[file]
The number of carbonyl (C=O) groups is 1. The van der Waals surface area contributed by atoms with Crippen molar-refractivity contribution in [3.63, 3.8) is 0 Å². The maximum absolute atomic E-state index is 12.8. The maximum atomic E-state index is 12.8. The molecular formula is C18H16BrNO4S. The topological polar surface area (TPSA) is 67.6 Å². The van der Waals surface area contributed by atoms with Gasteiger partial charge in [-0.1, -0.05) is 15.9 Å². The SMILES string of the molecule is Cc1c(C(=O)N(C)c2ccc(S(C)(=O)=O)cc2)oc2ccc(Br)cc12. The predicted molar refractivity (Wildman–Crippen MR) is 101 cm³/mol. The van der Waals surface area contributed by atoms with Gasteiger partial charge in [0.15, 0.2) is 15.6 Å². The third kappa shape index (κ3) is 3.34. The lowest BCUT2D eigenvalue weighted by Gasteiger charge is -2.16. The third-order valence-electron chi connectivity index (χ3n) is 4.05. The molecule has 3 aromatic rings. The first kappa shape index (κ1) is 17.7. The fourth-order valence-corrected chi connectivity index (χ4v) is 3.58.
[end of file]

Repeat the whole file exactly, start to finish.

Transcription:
The number of carbonyl (C=O) groups is 1. The van der Waals surface area contributed by atoms with Crippen molar-refractivity contribution in [3.63, 3.8) is 0 Å². The maximum absolute atomic E-state index is 12.8. The maximum atomic E-state index is 12.8. The molecular formula is C18H16BrNO4S. The topological polar surface area (TPSA) is 67.6 Å². The van der Waals surface area contributed by atoms with Gasteiger partial charge in [-0.1, -0.05) is 15.9 Å². The SMILES string of the molecule is Cc1c(C(=O)N(C)c2ccc(S(C)(=O)=O)cc2)oc2ccc(Br)cc12. The predicted molar refractivity (Wildman–Crippen MR) is 101 cm³/mol. The van der Waals surface area contributed by atoms with Gasteiger partial charge in [0.15, 0.2) is 15.6 Å². The third kappa shape index (κ3) is 3.34. The lowest BCUT2D eigenvalue weighted by Gasteiger charge is -2.16. The third-order valence-electron chi connectivity index (χ3n) is 4.05. The molecule has 3 aromatic rings. The first kappa shape index (κ1) is 17.7. The fourth-order valence-corrected chi connectivity index (χ4v) is 3.58.